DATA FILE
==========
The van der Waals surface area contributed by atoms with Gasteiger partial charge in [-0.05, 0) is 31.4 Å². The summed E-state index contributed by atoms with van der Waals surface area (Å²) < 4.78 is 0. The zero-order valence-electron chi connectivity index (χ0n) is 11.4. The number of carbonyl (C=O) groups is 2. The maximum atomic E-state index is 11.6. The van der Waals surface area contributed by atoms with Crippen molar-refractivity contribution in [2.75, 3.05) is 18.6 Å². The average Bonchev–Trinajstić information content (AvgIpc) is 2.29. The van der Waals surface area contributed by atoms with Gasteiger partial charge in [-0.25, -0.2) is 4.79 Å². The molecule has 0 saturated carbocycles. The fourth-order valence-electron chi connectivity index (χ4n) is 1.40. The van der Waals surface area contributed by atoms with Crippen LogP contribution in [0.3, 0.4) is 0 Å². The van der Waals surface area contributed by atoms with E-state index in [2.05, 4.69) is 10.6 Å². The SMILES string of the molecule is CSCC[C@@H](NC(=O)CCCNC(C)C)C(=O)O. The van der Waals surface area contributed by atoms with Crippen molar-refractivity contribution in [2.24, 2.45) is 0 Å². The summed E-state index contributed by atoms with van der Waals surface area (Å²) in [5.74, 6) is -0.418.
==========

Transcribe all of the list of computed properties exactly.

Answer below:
The van der Waals surface area contributed by atoms with Gasteiger partial charge in [-0.05, 0) is 31.4 Å². The summed E-state index contributed by atoms with van der Waals surface area (Å²) < 4.78 is 0. The zero-order valence-electron chi connectivity index (χ0n) is 11.4. The number of carbonyl (C=O) groups is 2. The maximum atomic E-state index is 11.6. The van der Waals surface area contributed by atoms with Crippen molar-refractivity contribution in [2.75, 3.05) is 18.6 Å². The average Bonchev–Trinajstić information content (AvgIpc) is 2.29. The van der Waals surface area contributed by atoms with Gasteiger partial charge in [-0.25, -0.2) is 4.79 Å². The molecule has 0 saturated carbocycles. The fourth-order valence-electron chi connectivity index (χ4n) is 1.40. The van der Waals surface area contributed by atoms with Crippen LogP contribution in [0.3, 0.4) is 0 Å². The van der Waals surface area contributed by atoms with E-state index in [2.05, 4.69) is 10.6 Å². The SMILES string of the molecule is CSCC[C@@H](NC(=O)CCCNC(C)C)C(=O)O. The van der Waals surface area contributed by atoms with Crippen molar-refractivity contribution in [2.24, 2.45) is 0 Å². The summed E-state index contributed by atoms with van der Waals surface area (Å²) in [5.74, 6) is -0.418.